SELECT ... FOR UPDATE statements. There’s actually a really good reason for this. Galera does not have any idea about the write-intent locks, because those locks are constructions of the underlying InnoDB storage engine, not the MySQL database server itself. So, there’s no good way for InnoDB to communicate to the MySQL row-based replication stream that write-intent locks are being held inside of InnoDB for a particular thread’s
SELECT ... FOR UPDATE statement .
The ramifications of this catch are interesting, indeed. If two application server threads issue the same
SELECT ... FOR UPDATE request to a load balancer at the same time, which directs each thread to different Galera Cluster nodes, both threads will return the exact same record(s) with no lock waits . Figure E illustrates this phenomenon, with the circled 1, 2, and 3 events representing things occurring at exactly the same time (due to no locks being acquired/held).
One might be tempted to say that Galera Cluster, due to its lack of support for
SELECT ... FOR UPDATE write-intent locks, is no longer ACID-compliant, since now two threads can simultaneously select the same record with the intent of changing it. And while it is indeed true that two threads can select the same record with the intent of changing it, it is extremely important to point out that Galera Cluster is still ACID-compliant.
The reason is because even though two threads can simultaneously read the same record with the intent of changing it (which is the identical behaviour that would be seen if the
FOR UPDATE was left off the
SELECT statement), if both threads attempt to write a change to the same record via an
UPDATE statement, either one or none of the threads would succeed in updating the record, but not both. The reason for this is in the way that Galera Cluster certifies a working set (the set of changes to data). If node 1 writes an update to disk, it must certify with a quorum of nodes in the cluster that its update does not conflict with updates to those nodes. If node 3 has begun changing the same row of data, but has not certified with the other nodes in the cluster for that working set, then it will fail to certify the original working set from node 1 and will send a certification failure back to node 1.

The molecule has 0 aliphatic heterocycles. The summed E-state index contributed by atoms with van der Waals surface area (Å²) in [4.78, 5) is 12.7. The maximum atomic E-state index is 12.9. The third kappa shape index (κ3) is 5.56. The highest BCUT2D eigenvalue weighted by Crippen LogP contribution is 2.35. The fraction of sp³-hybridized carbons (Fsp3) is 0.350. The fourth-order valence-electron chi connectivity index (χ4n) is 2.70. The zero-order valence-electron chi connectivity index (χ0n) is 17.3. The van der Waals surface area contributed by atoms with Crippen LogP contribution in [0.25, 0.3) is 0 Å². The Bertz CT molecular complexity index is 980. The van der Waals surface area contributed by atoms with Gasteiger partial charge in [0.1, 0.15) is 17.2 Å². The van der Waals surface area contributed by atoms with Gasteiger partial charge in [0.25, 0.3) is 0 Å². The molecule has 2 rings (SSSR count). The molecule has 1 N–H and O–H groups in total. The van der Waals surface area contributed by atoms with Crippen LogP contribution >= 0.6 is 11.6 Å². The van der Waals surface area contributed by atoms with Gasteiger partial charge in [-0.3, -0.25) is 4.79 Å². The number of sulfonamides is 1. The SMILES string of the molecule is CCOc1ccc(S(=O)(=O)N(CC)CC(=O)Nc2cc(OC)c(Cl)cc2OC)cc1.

This certification failure manifests itself as a MySQL deadlock error, specifically error 1213, which will look like this:
ERROR 1213 (40001): Deadlock found when trying to get lock; try restarting transaction
All nodes other than the one that first “won” — i.e. successfully committed and certified its transaction — will return this deadlock error to any other thread that attempted to change the same record(s) at the same time as the thread that “won”. Need a visual of all this interplay? Check out figure F, which I scraped together for the graphically-inclined.
If you ever wondered why, in the Nova codebase, we make prodigious use of a decorator called
@_retry_on_deadlock in the SQLAlchemy API module, it is partly because of this issue. These deadlock errors can be consistently triggered by running load tests or things like Tempest that can put a load on the database that forces “hot spots” in the data to occur. This decorator does exactly what you’d think it would do: it retries the transaction if a deadlock error is returned from the database server.
So, given what we know about MySQL Galera Cluster, one thing we are trying to do is entirely remove any use of
SELECT ... FOR UPDATE from the Nova code base. Since we know it doesn’t work the way people think it works on Galera Cluster, we might as well stop using this construct in our code. However, the retry-on-deadlock mechanism is actually not the most effective or efficient mechanism we could use to solve the concurrent update problems in the Nova code base. There is another technique, which I’ll call compare and swap, which offers a variety of benefits over the retry-on-deadlock technique.
Compare and swap
One of the drawbacks to the retry-on-deadlock method of handling concurrency problems is that it is reactive by nature. We essentially wrap calls that may tend to deadlock with a decorator that catches the deadlock error if it arises and retry the entire database transaction again. The problem with this is that the deadlock error that manifests itself from the Galera Cluster working set certification failure (see Figure F above) takes some non-insignificant amount of time to occur.
Think about it. A thread manages to start a write transaction on a Galera Cluster node. It writes the transaction on the local node and gets all the way up to the point of doing the
COMMIT. At that point, the node sends out a certification request to each node in the cluster (in parallel). It must wait until a quorum of those nodes respond with a successful certification. If another node has an active working set that changes the same modified rows, then a deadlock will occur, and that deadlock will eventually bubble its way back to the caller, who will retry the exact same database transaction. All of these things, while individually very quick in Galera Cluster, do take some amount of time.